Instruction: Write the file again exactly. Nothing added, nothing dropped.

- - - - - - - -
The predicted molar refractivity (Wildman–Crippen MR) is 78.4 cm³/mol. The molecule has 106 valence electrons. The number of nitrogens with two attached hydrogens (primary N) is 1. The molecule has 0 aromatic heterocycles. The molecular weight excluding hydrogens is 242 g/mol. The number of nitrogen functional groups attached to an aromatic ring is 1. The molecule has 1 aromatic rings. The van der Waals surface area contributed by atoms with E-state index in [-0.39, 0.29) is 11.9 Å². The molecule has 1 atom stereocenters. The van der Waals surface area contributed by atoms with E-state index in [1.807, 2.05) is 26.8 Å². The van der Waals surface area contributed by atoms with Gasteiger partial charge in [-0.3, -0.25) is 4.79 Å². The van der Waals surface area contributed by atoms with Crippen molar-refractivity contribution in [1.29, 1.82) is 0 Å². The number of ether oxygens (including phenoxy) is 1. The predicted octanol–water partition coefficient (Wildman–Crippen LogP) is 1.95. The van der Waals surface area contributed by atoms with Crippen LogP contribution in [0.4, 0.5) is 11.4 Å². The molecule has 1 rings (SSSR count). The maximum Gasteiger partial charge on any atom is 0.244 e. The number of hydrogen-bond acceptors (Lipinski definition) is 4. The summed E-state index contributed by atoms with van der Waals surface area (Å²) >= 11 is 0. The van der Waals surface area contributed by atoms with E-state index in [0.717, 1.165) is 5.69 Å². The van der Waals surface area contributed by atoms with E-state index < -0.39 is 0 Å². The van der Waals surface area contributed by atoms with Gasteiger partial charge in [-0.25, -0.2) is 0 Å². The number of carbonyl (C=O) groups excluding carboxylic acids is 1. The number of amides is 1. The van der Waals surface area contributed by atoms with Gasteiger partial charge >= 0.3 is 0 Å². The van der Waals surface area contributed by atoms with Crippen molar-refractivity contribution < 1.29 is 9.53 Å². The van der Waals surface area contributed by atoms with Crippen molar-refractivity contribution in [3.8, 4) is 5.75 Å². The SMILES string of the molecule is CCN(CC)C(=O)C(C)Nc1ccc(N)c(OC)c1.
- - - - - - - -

The predicted molar refractivity (Wildman–Crippen MR) is 78.4 cm³/mol. The molecule has 106 valence electrons. The number of nitrogens with two attached hydrogens (primary N) is 1. The molecule has 0 aromatic heterocycles. The molecular weight excluding hydrogens is 242 g/mol. The number of nitrogen functional groups attached to an aromatic ring is 1. The molecule has 1 aromatic rings. The van der Waals surface area contributed by atoms with E-state index in [-0.39, 0.29) is 11.9 Å². The molecule has 1 atom stereocenters. The van der Waals surface area contributed by atoms with E-state index in [1.807, 2.05) is 26.8 Å². The van der Waals surface area contributed by atoms with Gasteiger partial charge in [-0.3, -0.25) is 4.79 Å². The van der Waals surface area contributed by atoms with Crippen molar-refractivity contribution in [1.29, 1.82) is 0 Å². The number of ether oxygens (including phenoxy) is 1. The predicted octanol–water partition coefficient (Wildman–Crippen LogP) is 1.95. The van der Waals surface area contributed by atoms with Crippen LogP contribution in [0.4, 0.5) is 11.4 Å². The molecule has 1 rings (SSSR count). The maximum Gasteiger partial charge on any atom is 0.244 e. The number of hydrogen-bond acceptors (Lipinski definition) is 4. The summed E-state index contributed by atoms with van der Waals surface area (Å²) >= 11 is 0. The van der Waals surface area contributed by atoms with E-state index in [0.717, 1.165) is 5.69 Å². The van der Waals surface area contributed by atoms with E-state index < -0.39 is 0 Å². The van der Waals surface area contributed by atoms with Gasteiger partial charge in [-0.25, -0.2) is 0 Å². The number of carbonyl (C=O) groups excluding carboxylic acids is 1. The number of amides is 1. The van der Waals surface area contributed by atoms with Gasteiger partial charge >= 0.3 is 0 Å². The van der Waals surface area contributed by atoms with Crippen molar-refractivity contribution < 1.29 is 9.53 Å². The van der Waals surface area contributed by atoms with Crippen molar-refractivity contribution in [3.8, 4) is 5.75 Å². The SMILES string of the molecule is CCN(CC)C(=O)C(C)Nc1ccc(N)c(OC)c1.